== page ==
Official State of Alaska Vacation and Travel Information
Enjoy some historical relics in the midst of beautiful scenery.
With rolling, tundra-clad mountains ringed by spruce trees and dramatic cliffs, it’s little wonder that Kodiak has earned the nickname of Alaska’s “Emerald Isle.” This Southwest Alaska island and its biggest city both share the same name; Kodiak city offers easy road access to unusual cultural museums and fascinating World War II relics, while the island and seas around it are home to some of the best fishing and bear-viewing in the state.
The peak of tourism activities in Kodiak is from July to September, but you can also have great fun whenever you come to visit the fascinating wildlife and people that inhabit the island. Keep reading for more on how to get here and what to do once you arrive.
At 3,595 square miles, Kodiak Island is the United States’ second-largest island by area, second only to Hawaii’s Big Island. If you calculate size by the length of their coastline, Kodiak is the nation's biggest island by far!
There are two ways to get here: an approximately one-hour flight from Anchorage or Homer, or an eleven-hour cruise from Homer aboard an Alaska Marine Highway ferry. The ferry can also take your car or RV along—if you book it far enough in advance. Both planes and ferry will deposit you in 6,000-person Kodiak city.
You might want to pack some rain gear and a few layers in your luggage: Kodiak’s summer temperatures typically peak in the 60s, and it tends toward a wet, windy climate with about 70 inches of rain annually.
Fishing is Kodiak's lifeblood, and as you stroll past the gazebo and open air "museum" of interpretive signs overlooking the town harbor, you might get lucky and recognize a ship or two from the hit TV show Deadliest Catch. Booking a charter fishing trip gives you a shot at salmon, halibut, rockfish and lingcod, and some charters stay out overnight so you can catch your limit twice: Once today, and again tomorrow.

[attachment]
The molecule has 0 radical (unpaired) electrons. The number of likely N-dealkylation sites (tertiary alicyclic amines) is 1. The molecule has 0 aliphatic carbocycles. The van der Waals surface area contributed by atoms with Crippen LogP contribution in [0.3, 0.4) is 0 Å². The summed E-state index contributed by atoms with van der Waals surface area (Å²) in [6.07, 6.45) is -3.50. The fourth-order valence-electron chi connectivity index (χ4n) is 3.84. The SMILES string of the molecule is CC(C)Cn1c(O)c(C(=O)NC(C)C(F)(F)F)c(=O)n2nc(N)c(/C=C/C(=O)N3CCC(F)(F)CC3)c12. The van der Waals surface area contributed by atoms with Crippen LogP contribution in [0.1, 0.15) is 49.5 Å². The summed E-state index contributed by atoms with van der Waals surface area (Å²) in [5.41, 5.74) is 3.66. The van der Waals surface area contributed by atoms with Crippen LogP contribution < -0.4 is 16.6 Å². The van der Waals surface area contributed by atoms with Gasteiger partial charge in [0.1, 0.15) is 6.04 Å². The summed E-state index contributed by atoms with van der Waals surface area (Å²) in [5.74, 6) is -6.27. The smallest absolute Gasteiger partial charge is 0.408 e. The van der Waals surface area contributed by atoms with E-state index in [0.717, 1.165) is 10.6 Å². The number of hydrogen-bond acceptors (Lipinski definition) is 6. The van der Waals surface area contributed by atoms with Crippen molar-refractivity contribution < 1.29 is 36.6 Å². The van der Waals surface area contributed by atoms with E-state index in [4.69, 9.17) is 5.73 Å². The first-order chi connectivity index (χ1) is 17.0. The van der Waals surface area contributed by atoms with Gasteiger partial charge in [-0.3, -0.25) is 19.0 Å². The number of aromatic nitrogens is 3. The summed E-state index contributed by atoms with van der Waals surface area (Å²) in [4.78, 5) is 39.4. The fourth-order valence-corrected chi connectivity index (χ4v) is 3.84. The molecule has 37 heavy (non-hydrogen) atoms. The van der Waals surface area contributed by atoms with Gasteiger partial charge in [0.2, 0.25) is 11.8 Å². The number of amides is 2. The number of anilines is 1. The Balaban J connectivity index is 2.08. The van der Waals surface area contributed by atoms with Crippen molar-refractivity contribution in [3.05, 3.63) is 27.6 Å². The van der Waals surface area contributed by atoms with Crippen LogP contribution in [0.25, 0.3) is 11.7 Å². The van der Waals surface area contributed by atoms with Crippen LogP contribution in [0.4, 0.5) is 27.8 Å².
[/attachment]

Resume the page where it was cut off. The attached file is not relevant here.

If you prefer freshwater fishing, the island is dotted with streams that offer Dolly Varden, steelhead, rainbow trout and, of course, salmon when they’re running. Some of these streams are road accessible, but for a one-of-a-kind adventure, try fly-in fishing or stay at a remote fishing lodge that can be accessed only by small plane or boat.
Once you’re in Kodiak, you’ll be just a hop, skip and a jump—by small plane, anyway—from the fantastic bear-watching in Katmai National Park and Preserve. But don’t leave the island just yet: After all, it's home to the Kodiak brown bear, a distinct subspecies that can stand up to ten feet tall on its hind legs and weigh up to 1,500 pounds or more.
You’ll find most of these bears in the massive Kodiak National Wildlife Refuge, which is just shy of 2 million acres in size and best accessed by small plane. But if you don’t want to pay to fly in to a remote lodge for bear-viewing, consider booking a van tour around the island’s road network, where bear sightings are common, if not guaranteed.